The irony of Nikkei citizenship during mass incarceration





By Linda L. Ivey and Kevin W. Kaatz (Santa Barbara, Calif.: Praeger, 2017, 277 pp., $48 hardcover)

Each spring semester, my wife, a professor in the online Information School at San José State University, team-teaches a course entitled “History of the Book.” One class assignment has students produce a historical paper about a local library of their choice. Since many of the students are from West Coast areas, often these papers deal with libraries serving communities whose Japanese American residents were uprooted and incarcerated during World War II. Had one of my wife’s past students opted to focus on the Redwood City Public Library, this person likely would have devoted some space to discussing its Karl A. Vollmayer Local History Room, including a collection of letters and other documents within it known as the Morrish Collection. Named after Elmer Morrish (1886-1957), a Redwood City banker, this archive consists of a back-and-forth correspondence between Morrish and the Redwood City Nikkei camp inmates relative to their wartime finances and property management that resourcefully contextualizes an important and tragic chapter of American history. It is the primary (and sometimes quite personal) documents in the Morrish Collection that served Linda Ivey and Kevin Kaatz, historians at California State University, East Bay, as their principal research data for “Citizen Internees.”

Located on the San Francisco Peninsula in Northern California’s Bay Area, between the cities of San José and San Francisco, Redwood City is the county seat of San Mateo County. The fortuitous combination of a burgeoning immigrant Japanese/Japanese American population, a temperate climate (cool morning breezes and fog with afternoon warmth and sunshine), flat land, fertile soil, and a comparatively tolerant mainstream population proved ideal for chrysanthemum cultivation in the early 20th century. This situation eventually led to mid-1920s Redwood City, with its landscape profusely dotted with Japanese flower growers and greenhouses sited mainly on five-acre parcels and a crop generating an annual income of $7 million, to being christened by its chamber of commerce as the “Chrysanthemum Center of the World.” This story, augmented by the booming floriculture period enjoyed (after the 1929 economic crash) by Nikkei in the 1930s, has been well documented — in a 1994 PBS documentary film by Dianne Fukami, “Chrysanthemums and Salt: The New Americans Series,” a 2004 San José State University history master’s thesis by Jagruti Patel entitled “Japanese Americans in Redwood City: A Local History,” and a 2017 Japanese American Museum of San Jose presentation (“The Proudest of All Flowers: Chrysanthemum Cultivation, Japanese American Community & Suburban Boosterism in Redwood City, California, 1906-1942”) by Stanford University doctoral student Paul Nauert.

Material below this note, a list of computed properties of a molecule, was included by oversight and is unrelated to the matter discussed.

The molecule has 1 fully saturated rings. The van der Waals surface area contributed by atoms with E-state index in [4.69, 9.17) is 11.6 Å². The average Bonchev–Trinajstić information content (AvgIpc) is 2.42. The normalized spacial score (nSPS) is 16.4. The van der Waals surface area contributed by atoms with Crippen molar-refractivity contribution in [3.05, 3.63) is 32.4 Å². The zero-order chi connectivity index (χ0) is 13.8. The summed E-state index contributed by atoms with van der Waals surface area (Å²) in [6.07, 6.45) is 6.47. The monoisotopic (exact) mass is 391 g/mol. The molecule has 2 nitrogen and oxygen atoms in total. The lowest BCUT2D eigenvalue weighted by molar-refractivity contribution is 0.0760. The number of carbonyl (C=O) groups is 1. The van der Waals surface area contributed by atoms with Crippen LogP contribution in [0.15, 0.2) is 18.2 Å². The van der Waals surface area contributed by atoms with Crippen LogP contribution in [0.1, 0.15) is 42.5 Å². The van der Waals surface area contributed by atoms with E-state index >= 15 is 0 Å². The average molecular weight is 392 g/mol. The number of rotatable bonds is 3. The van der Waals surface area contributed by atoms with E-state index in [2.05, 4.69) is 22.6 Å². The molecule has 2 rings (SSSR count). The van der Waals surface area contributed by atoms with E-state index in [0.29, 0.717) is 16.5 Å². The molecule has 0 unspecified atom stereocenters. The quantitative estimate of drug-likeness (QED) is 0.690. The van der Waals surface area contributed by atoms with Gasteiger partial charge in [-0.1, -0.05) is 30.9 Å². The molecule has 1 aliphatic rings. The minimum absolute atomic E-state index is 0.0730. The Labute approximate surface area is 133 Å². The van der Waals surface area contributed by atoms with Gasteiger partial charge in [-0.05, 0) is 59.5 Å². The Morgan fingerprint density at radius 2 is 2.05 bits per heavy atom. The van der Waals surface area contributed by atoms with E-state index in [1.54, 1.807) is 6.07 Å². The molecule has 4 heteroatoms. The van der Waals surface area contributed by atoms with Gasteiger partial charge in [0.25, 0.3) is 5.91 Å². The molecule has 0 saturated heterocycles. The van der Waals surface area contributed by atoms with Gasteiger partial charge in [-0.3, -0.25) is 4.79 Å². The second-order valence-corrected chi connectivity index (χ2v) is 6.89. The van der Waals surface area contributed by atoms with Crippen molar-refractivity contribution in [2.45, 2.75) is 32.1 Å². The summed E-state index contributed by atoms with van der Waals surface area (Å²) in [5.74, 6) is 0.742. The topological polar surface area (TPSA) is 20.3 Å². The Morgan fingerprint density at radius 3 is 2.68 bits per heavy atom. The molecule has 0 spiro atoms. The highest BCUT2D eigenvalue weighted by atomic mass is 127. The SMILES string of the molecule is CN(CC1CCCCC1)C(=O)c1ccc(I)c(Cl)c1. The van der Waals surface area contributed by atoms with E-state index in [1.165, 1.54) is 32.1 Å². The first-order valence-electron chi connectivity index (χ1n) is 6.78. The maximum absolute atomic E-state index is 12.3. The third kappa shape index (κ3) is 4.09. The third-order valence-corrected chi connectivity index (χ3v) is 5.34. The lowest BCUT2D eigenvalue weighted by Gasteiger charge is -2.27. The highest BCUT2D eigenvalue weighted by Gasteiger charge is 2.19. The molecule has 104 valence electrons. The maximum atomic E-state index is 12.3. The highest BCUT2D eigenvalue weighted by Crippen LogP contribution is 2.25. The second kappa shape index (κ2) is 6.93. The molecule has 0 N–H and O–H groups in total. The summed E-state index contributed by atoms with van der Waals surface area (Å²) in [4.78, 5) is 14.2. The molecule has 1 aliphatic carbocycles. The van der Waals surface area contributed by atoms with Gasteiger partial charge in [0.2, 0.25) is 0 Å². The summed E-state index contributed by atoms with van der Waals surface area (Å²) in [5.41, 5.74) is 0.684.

As stated by Ivey and Kaatz in their opening chapter, their book is not a definitive treatment of the Japanese American World War II social catastrophe, but “rather it is an invitation to explore these letters (in the Morrish Collection) and consider the ways in which people functioned as citizens and legal residents within a state of incarceration (p. 11).” What is meant by this statement is spelled out in the remainder of the book. Notwithstanding that most Redwood City Nikkei were essentially stripped of their right to earn a living while incarcerated during the war at the Tanforan Assembly Center in the Bay Area and the Topaz Relocation Center in Utah, they were still expected, as were inmates in other such camps, to exercise to some degree their citizen obligations. These included paying their property taxes as well as federal and state income taxes, which covered earnings coming from outside the camps and the meager sums paid for their work within camp, and to do so promptly in order to avoid being assessed late fees.

The heart of “Citizen Internees” is the steady stream of mailings, numbering some 2,000, transacted between Morrish and the Redwood City inmates, which are excerpted throughout the first half of the book and selectively reproduced in full in the book’s closing half. These letters, businesslike but also cordial and sometimes poignant, make it evident that Morrish protected the properties of the imprisoned population, liquidated their holdings and personal possessions with dispatch and distributed the proceeds equitably, oversaw the propriety of the designated wartime tenants’ behavior via periodic site visitations, and also collected rents from delinquent tenants as needed and secured new tenants. Moreover, Morrish wrote reference letters and provided testimonies that helped Redwood City inmates to leave camp for the purposes of work, education or military service. When the camps were closing, Morrish stepped in to facilitate his clients-cum-neighbors having as smooth a return as possible under the circumstances to their Redwood City homes and gardens.

A very affecting section of this book is its epilogue, which provides a short history of Elmer Morrish. It details that in 1956, he was honored by the Redwood City Chamber of Commerce naming him as the recipient of its “Man of the Year” award. Although his wartime role vis-à-vis Japanese Americans was not mentioned in this connection, the following year that community pooled their resources and sent Morrish on a round-the-world cruise, including a tour of Japan. A few months later, he passed away at age 71. Arguably, his finest legacy, as “Citizen Internees” exemplifies, is the Morrish Collection, a precious gift that keeps on giving. Is there a similarly bountiful archive in your local library? If so, access it and discover what stories abound in it so that you can learn from them and perhaps later share them with others in the spirit of Linda Ivey and Kevin Kaatz.

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